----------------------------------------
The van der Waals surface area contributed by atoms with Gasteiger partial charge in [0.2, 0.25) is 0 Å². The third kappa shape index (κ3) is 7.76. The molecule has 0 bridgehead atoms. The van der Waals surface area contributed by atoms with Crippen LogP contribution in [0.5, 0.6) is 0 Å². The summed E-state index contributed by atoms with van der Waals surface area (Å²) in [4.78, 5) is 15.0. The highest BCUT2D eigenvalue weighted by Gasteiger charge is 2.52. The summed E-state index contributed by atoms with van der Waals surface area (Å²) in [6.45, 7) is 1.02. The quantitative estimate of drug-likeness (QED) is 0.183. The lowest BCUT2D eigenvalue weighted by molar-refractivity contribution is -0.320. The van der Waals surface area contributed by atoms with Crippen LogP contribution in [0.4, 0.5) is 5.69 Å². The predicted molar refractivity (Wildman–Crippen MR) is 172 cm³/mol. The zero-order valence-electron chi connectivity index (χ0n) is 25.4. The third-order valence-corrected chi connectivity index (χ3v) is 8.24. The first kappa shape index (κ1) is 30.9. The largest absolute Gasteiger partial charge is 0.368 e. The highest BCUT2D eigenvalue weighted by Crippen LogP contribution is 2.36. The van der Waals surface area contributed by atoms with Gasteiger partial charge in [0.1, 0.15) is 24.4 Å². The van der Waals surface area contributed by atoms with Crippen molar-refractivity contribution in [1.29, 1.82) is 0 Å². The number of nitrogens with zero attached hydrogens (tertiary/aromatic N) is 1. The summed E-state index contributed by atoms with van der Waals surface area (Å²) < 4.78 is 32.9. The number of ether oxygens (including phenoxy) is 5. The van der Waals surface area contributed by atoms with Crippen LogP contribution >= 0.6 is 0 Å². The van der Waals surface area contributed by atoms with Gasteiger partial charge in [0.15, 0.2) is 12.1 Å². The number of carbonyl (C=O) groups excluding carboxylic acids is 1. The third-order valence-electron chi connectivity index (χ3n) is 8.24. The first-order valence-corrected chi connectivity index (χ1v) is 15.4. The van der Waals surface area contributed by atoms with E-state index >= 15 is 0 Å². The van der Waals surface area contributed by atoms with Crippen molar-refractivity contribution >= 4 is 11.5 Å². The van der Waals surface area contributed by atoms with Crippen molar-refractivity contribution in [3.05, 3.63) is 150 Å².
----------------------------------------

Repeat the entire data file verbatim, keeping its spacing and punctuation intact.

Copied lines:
The van der Waals surface area contributed by atoms with Gasteiger partial charge in [0.2, 0.25) is 0 Å². The third kappa shape index (κ3) is 7.76. The molecule has 0 bridgehead atoms. The van der Waals surface area contributed by atoms with Crippen LogP contribution in [0.5, 0.6) is 0 Å². The summed E-state index contributed by atoms with van der Waals surface area (Å²) in [4.78, 5) is 15.0. The highest BCUT2D eigenvalue weighted by Gasteiger charge is 2.52. The summed E-state index contributed by atoms with van der Waals surface area (Å²) in [6.45, 7) is 1.02. The quantitative estimate of drug-likeness (QED) is 0.183. The lowest BCUT2D eigenvalue weighted by molar-refractivity contribution is -0.320. The van der Waals surface area contributed by atoms with Crippen LogP contribution in [0.4, 0.5) is 5.69 Å². The predicted molar refractivity (Wildman–Crippen MR) is 172 cm³/mol. The zero-order valence-electron chi connectivity index (χ0n) is 25.4. The third-order valence-corrected chi connectivity index (χ3v) is 8.24. The first kappa shape index (κ1) is 30.9. The largest absolute Gasteiger partial charge is 0.368 e. The highest BCUT2D eigenvalue weighted by Crippen LogP contribution is 2.36. The van der Waals surface area contributed by atoms with Gasteiger partial charge in [0.1, 0.15) is 24.4 Å². The van der Waals surface area contributed by atoms with Crippen molar-refractivity contribution in [1.29, 1.82) is 0 Å². The number of nitrogens with zero attached hydrogens (tertiary/aromatic N) is 1. The summed E-state index contributed by atoms with van der Waals surface area (Å²) < 4.78 is 32.9. The number of ether oxygens (including phenoxy) is 5. The van der Waals surface area contributed by atoms with Crippen LogP contribution >= 0.6 is 0 Å². The van der Waals surface area contributed by atoms with Gasteiger partial charge in [0.15, 0.2) is 12.1 Å². The number of carbonyl (C=O) groups excluding carboxylic acids is 1. The third-order valence-electron chi connectivity index (χ3n) is 8.24. The first-order valence-corrected chi connectivity index (χ1v) is 15.4. The van der Waals surface area contributed by atoms with E-state index >= 15 is 0 Å². The van der Waals surface area contributed by atoms with Crippen molar-refractivity contribution >= 4 is 11.5 Å². The van der Waals surface area contributed by atoms with Crippen molar-refractivity contribution in [3.05, 3.63) is 150 Å².